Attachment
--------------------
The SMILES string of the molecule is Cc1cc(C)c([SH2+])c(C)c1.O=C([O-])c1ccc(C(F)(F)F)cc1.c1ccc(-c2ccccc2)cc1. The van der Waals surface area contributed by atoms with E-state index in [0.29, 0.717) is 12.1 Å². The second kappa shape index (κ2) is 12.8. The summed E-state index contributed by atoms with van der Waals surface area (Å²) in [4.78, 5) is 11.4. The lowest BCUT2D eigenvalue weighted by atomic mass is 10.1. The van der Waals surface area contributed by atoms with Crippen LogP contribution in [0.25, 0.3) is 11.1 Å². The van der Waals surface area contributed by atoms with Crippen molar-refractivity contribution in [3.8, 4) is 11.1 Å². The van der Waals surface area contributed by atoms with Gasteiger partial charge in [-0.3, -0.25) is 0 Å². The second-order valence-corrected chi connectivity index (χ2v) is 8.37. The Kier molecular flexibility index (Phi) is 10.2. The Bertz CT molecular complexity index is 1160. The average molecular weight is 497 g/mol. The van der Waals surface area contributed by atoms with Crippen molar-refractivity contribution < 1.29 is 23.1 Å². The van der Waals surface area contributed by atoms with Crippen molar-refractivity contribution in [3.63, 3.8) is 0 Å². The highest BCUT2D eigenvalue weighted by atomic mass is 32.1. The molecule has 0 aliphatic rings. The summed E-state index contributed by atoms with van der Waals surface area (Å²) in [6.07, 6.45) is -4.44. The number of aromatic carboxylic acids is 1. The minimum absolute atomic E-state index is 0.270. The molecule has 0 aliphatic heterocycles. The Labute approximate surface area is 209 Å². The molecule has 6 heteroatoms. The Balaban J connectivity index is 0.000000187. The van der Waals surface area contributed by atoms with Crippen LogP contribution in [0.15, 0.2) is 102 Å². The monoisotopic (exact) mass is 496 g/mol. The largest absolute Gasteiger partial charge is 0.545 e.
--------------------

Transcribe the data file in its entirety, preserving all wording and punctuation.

The SMILES string of the molecule is Cc1cc(C)c([SH2+])c(C)c1.O=C([O-])c1ccc(C(F)(F)F)cc1.c1ccc(-c2ccccc2)cc1. The van der Waals surface area contributed by atoms with E-state index in [0.29, 0.717) is 12.1 Å². The second kappa shape index (κ2) is 12.8. The summed E-state index contributed by atoms with van der Waals surface area (Å²) in [4.78, 5) is 11.4. The lowest BCUT2D eigenvalue weighted by atomic mass is 10.1. The van der Waals surface area contributed by atoms with Crippen LogP contribution in [0.25, 0.3) is 11.1 Å². The van der Waals surface area contributed by atoms with Crippen molar-refractivity contribution in [3.8, 4) is 11.1 Å². The van der Waals surface area contributed by atoms with Gasteiger partial charge in [-0.3, -0.25) is 0 Å². The second-order valence-corrected chi connectivity index (χ2v) is 8.37. The Kier molecular flexibility index (Phi) is 10.2. The Bertz CT molecular complexity index is 1160. The average molecular weight is 497 g/mol. The van der Waals surface area contributed by atoms with Crippen molar-refractivity contribution < 1.29 is 23.1 Å². The van der Waals surface area contributed by atoms with Crippen molar-refractivity contribution in [3.63, 3.8) is 0 Å². The highest BCUT2D eigenvalue weighted by atomic mass is 32.1. The molecule has 0 aliphatic rings. The summed E-state index contributed by atoms with van der Waals surface area (Å²) in [6.07, 6.45) is -4.44. The number of aromatic carboxylic acids is 1. The minimum absolute atomic E-state index is 0.270. The molecule has 0 aliphatic heterocycles. The Labute approximate surface area is 209 Å². The molecule has 6 heteroatoms. The Balaban J connectivity index is 0.000000187. The van der Waals surface area contributed by atoms with Crippen LogP contribution in [0.15, 0.2) is 102 Å². The monoisotopic (exact) mass is 496 g/mol. The largest absolute Gasteiger partial charge is 0.545 e.